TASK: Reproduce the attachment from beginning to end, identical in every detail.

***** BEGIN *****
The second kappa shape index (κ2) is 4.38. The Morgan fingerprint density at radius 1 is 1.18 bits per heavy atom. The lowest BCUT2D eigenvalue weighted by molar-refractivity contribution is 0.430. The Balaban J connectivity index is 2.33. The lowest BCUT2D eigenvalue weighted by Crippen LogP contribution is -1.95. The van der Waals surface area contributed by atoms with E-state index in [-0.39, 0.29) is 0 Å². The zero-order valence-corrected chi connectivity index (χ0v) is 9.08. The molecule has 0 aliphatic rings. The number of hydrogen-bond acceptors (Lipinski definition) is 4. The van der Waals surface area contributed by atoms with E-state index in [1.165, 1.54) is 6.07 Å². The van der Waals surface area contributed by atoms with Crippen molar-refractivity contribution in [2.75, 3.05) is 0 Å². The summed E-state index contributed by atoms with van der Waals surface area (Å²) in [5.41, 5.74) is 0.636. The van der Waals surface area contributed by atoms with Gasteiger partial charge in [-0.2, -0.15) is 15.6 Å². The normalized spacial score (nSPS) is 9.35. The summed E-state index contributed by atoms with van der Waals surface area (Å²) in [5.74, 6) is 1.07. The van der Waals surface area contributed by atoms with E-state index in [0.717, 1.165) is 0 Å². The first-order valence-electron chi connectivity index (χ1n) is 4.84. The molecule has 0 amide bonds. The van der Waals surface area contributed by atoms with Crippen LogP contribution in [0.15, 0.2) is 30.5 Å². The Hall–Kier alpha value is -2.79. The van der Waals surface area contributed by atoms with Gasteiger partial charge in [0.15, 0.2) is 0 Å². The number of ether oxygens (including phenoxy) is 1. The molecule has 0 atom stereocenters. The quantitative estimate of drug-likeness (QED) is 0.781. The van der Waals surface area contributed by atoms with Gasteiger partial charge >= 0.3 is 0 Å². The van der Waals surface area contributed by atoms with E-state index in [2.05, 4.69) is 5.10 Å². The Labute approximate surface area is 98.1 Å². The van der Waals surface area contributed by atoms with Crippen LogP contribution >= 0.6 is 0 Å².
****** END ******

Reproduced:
The second kappa shape index (κ2) is 4.38. The Morgan fingerprint density at radius 1 is 1.18 bits per heavy atom. The lowest BCUT2D eigenvalue weighted by molar-refractivity contribution is 0.430. The Balaban J connectivity index is 2.33. The lowest BCUT2D eigenvalue weighted by Crippen LogP contribution is -1.95. The van der Waals surface area contributed by atoms with E-state index in [-0.39, 0.29) is 0 Å². The zero-order valence-corrected chi connectivity index (χ0v) is 9.08. The molecule has 0 aliphatic rings. The number of hydrogen-bond acceptors (Lipinski definition) is 4. The van der Waals surface area contributed by atoms with E-state index in [1.165, 1.54) is 6.07 Å². The van der Waals surface area contributed by atoms with Crippen molar-refractivity contribution in [2.75, 3.05) is 0 Å². The summed E-state index contributed by atoms with van der Waals surface area (Å²) in [5.41, 5.74) is 0.636. The van der Waals surface area contributed by atoms with Gasteiger partial charge in [-0.2, -0.15) is 15.6 Å². The normalized spacial score (nSPS) is 9.35. The summed E-state index contributed by atoms with van der Waals surface area (Å²) in [5.74, 6) is 1.07. The van der Waals surface area contributed by atoms with E-state index in [0.717, 1.165) is 0 Å². The first-order valence-electron chi connectivity index (χ1n) is 4.84. The molecule has 0 amide bonds. The van der Waals surface area contributed by atoms with Crippen LogP contribution in [0.15, 0.2) is 30.5 Å². The Hall–Kier alpha value is -2.79. The van der Waals surface area contributed by atoms with Gasteiger partial charge in [0.15, 0.2) is 0 Å². The number of ether oxygens (including phenoxy) is 1. The molecule has 0 atom stereocenters. The quantitative estimate of drug-likeness (QED) is 0.781. The van der Waals surface area contributed by atoms with Gasteiger partial charge >= 0.3 is 0 Å². The van der Waals surface area contributed by atoms with E-state index in [2.05, 4.69) is 5.10 Å². The Labute approximate surface area is 98.1 Å². The van der Waals surface area contributed by atoms with Crippen LogP contribution >= 0.6 is 0 Å².